Very little of the dialogue is invented. It was pulled from so many places. One little contribution I made that was kind of interesting, I think, was the scene that he has with the boy, with [Giuseppe] Pelosi, at dinner [toward the end of the film, on the night of Pasolini’s death]. It’s a very simple scene, but it’s a very important one, and of course, nobody knows what really happened as far as what they talked about alone. But I read that Pasolini had a lot of court cases not only for his work, but also for his social life, and once—people think this was a conspiracy too, that this was a set-up—a boy that worked in a store said he tried to seduce him and he filed a charge against him. And there was testimony where the kid revealed what they talked about as he was trying to seduce him. We lifted a couple things from that.

That bit of Pasolini asking the boy about what he does with his girlfriend and whether they go dancing was from that court case?

Yeah. He also asked if he had any problems with the cops. You can imagine that this is kind of sweet, but also a little seduction. We pulled from lots of different places because, while it’s really our impression of him, we wanted to be guided by him and use the material that was concrete. You’re always inventing some things, but those were the bones for us.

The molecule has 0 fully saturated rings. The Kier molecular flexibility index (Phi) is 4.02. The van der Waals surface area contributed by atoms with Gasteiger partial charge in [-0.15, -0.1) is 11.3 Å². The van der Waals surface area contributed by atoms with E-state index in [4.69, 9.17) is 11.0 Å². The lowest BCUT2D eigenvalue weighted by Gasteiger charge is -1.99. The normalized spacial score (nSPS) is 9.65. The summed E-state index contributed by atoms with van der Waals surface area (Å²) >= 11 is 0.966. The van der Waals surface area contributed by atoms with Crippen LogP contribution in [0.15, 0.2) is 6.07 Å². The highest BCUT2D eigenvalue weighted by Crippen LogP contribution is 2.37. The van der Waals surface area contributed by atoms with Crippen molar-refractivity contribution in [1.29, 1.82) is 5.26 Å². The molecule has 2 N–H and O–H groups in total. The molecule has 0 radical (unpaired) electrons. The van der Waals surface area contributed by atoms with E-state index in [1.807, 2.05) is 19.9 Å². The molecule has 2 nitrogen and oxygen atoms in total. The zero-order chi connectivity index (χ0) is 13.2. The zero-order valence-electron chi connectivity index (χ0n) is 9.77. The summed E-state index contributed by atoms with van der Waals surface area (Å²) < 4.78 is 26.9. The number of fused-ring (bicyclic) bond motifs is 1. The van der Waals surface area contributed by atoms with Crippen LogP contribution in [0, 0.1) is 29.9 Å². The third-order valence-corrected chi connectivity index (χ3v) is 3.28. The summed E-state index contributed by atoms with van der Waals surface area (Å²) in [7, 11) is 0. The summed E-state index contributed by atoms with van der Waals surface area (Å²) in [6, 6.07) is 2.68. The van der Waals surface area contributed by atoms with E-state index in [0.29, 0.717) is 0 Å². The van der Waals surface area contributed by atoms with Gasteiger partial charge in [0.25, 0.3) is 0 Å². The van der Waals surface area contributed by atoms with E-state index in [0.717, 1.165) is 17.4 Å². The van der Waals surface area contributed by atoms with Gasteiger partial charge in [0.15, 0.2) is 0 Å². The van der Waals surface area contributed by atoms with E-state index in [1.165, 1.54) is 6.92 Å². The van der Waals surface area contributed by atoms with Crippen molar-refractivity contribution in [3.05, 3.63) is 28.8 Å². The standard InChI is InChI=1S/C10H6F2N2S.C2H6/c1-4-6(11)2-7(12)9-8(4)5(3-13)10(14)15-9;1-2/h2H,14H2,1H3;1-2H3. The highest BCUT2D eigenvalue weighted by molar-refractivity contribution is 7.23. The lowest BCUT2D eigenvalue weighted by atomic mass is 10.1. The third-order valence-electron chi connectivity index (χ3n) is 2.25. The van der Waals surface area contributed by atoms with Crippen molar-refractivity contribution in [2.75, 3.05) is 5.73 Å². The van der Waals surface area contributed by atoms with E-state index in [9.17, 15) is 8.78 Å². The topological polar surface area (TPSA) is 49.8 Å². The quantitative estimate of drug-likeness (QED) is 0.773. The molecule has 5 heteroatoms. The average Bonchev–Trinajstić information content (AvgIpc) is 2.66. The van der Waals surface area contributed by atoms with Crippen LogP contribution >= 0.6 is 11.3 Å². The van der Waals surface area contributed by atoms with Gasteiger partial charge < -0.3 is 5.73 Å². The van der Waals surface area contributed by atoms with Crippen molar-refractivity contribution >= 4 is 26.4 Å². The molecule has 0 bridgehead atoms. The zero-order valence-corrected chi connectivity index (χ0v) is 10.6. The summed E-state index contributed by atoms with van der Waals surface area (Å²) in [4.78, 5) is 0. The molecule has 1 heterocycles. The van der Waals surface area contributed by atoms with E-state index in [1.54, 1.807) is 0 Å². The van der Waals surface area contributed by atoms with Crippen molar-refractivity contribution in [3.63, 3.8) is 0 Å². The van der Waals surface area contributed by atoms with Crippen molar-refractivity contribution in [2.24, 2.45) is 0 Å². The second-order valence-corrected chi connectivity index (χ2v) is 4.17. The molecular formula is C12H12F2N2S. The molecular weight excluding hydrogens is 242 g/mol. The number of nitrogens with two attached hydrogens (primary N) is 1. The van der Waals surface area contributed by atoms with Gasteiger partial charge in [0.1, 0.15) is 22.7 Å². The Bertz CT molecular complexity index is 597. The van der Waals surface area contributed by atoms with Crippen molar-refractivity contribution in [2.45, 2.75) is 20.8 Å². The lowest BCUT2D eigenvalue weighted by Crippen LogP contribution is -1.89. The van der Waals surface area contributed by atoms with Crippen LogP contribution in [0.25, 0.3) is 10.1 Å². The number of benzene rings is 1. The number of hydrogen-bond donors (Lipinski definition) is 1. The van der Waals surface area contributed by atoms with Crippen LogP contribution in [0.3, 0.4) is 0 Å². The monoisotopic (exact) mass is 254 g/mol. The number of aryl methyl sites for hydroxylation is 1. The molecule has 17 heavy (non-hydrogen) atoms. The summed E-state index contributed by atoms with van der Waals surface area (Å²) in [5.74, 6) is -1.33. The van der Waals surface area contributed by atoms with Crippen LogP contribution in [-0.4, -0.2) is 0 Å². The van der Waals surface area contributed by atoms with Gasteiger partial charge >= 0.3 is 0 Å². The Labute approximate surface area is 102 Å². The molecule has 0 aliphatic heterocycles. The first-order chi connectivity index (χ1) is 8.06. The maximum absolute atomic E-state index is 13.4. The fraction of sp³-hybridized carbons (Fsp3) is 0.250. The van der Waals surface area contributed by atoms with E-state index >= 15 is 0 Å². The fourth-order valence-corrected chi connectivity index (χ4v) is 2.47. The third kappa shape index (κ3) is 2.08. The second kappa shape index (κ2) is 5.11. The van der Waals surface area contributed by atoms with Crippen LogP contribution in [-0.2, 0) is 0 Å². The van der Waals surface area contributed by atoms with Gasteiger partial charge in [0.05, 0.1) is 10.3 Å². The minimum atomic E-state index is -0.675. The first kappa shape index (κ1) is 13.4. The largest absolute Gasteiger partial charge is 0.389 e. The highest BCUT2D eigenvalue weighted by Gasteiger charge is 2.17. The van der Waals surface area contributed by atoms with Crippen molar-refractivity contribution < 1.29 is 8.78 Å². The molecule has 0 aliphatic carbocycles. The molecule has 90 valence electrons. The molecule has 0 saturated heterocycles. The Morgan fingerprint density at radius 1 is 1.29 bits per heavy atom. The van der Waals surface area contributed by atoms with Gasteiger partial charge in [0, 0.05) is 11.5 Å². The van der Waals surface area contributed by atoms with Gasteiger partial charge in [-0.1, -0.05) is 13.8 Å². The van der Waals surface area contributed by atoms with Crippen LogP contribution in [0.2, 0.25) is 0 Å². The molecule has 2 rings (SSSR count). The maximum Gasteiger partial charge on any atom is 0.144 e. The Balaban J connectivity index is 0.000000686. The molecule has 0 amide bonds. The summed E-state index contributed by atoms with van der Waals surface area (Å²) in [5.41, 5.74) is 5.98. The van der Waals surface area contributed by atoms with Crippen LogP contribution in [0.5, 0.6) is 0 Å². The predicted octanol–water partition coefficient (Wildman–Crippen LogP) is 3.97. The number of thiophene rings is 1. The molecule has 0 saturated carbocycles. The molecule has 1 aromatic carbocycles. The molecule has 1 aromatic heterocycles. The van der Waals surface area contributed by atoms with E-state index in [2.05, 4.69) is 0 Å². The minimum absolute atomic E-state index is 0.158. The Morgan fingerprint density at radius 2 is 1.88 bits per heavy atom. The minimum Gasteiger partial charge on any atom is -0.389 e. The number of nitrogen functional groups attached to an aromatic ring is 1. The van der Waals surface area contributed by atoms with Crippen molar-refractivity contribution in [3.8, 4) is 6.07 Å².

What do you think of his demise? Murder versus assassination?

Abel went through a period where he was fascinated by it. I wasn’t hooked. It’s something of a national pastime in Italy. It’s like the Kennedy assassination. Ask almost anybody about who killed Pasolini and you’re going to get lots of different answers. And that’s interesting, but people have also made films about that and people talk about it at coffee shops and all that.

This isn’t a documentary. This is a film and this is your Pasolini.

I was more interested in his thoughts and his work and this portrait of this dissident artist. Artist as man outside waking up society. This is the one that I’m interested in. At least that’s the impulse, maybe it’s become something else. It’s interesting because a friend emailed me and he said many things, most of them positive, but he also said, “I’m glad you avoided making the film about that.” He said, and maybe this doesn’t resonate with you, but it does with me, “and besides, why give the killers so much credit?” So much play, you know? The guy’s dead, and whether it was a conspiracy or whether it was a hate crime or whether it was a robbery gone wrong, all those things had the same result. The motives and how that happened is very important from a justice point of view and understanding, but the truth is that he was murdered and he died prematurely. For our story, that’s a dramatic end to a dramatic story—so it’s tough. People can make a movie about that, and they have. That’s not our movie.

“Tell the truth but tell it slant”